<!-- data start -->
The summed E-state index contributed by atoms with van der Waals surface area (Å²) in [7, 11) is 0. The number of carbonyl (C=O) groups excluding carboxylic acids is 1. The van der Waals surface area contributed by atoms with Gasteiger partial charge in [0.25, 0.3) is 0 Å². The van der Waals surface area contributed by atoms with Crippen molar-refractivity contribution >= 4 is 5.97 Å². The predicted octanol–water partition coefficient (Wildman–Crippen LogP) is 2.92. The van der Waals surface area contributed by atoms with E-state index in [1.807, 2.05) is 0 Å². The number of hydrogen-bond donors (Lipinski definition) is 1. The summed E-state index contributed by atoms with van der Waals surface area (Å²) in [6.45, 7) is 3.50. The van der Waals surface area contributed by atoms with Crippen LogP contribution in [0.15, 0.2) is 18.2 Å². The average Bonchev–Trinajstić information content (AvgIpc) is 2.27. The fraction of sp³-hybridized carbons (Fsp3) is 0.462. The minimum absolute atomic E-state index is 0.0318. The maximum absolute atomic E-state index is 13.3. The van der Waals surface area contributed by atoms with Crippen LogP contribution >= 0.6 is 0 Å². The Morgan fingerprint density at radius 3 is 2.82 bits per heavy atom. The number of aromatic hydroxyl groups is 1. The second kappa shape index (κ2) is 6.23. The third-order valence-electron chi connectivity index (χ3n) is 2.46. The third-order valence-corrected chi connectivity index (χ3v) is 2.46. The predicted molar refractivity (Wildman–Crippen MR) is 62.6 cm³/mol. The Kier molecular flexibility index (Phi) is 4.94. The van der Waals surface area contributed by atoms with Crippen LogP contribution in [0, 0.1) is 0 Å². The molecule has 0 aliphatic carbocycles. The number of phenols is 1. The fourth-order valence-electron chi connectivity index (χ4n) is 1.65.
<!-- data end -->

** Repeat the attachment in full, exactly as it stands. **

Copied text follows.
The summed E-state index contributed by atoms with van der Waals surface area (Å²) in [7, 11) is 0. The number of carbonyl (C=O) groups excluding carboxylic acids is 1. The van der Waals surface area contributed by atoms with Gasteiger partial charge in [0.25, 0.3) is 0 Å². The van der Waals surface area contributed by atoms with Crippen molar-refractivity contribution >= 4 is 5.97 Å². The predicted octanol–water partition coefficient (Wildman–Crippen LogP) is 2.92. The van der Waals surface area contributed by atoms with E-state index in [1.807, 2.05) is 0 Å². The number of hydrogen-bond donors (Lipinski definition) is 1. The summed E-state index contributed by atoms with van der Waals surface area (Å²) in [6.45, 7) is 3.50. The van der Waals surface area contributed by atoms with Crippen LogP contribution in [0.15, 0.2) is 18.2 Å². The average Bonchev–Trinajstić information content (AvgIpc) is 2.27. The fraction of sp³-hybridized carbons (Fsp3) is 0.462. The minimum absolute atomic E-state index is 0.0318. The maximum absolute atomic E-state index is 13.3. The van der Waals surface area contributed by atoms with Crippen LogP contribution >= 0.6 is 0 Å². The Morgan fingerprint density at radius 3 is 2.82 bits per heavy atom. The number of aromatic hydroxyl groups is 1. The second kappa shape index (κ2) is 6.23. The third-order valence-electron chi connectivity index (χ3n) is 2.46. The third-order valence-corrected chi connectivity index (χ3v) is 2.46. The predicted molar refractivity (Wildman–Crippen MR) is 62.6 cm³/mol. The Kier molecular flexibility index (Phi) is 4.94. The van der Waals surface area contributed by atoms with Crippen LogP contribution in [0, 0.1) is 0 Å². The molecule has 0 aliphatic carbocycles. The number of phenols is 1. The fourth-order valence-electron chi connectivity index (χ4n) is 1.65.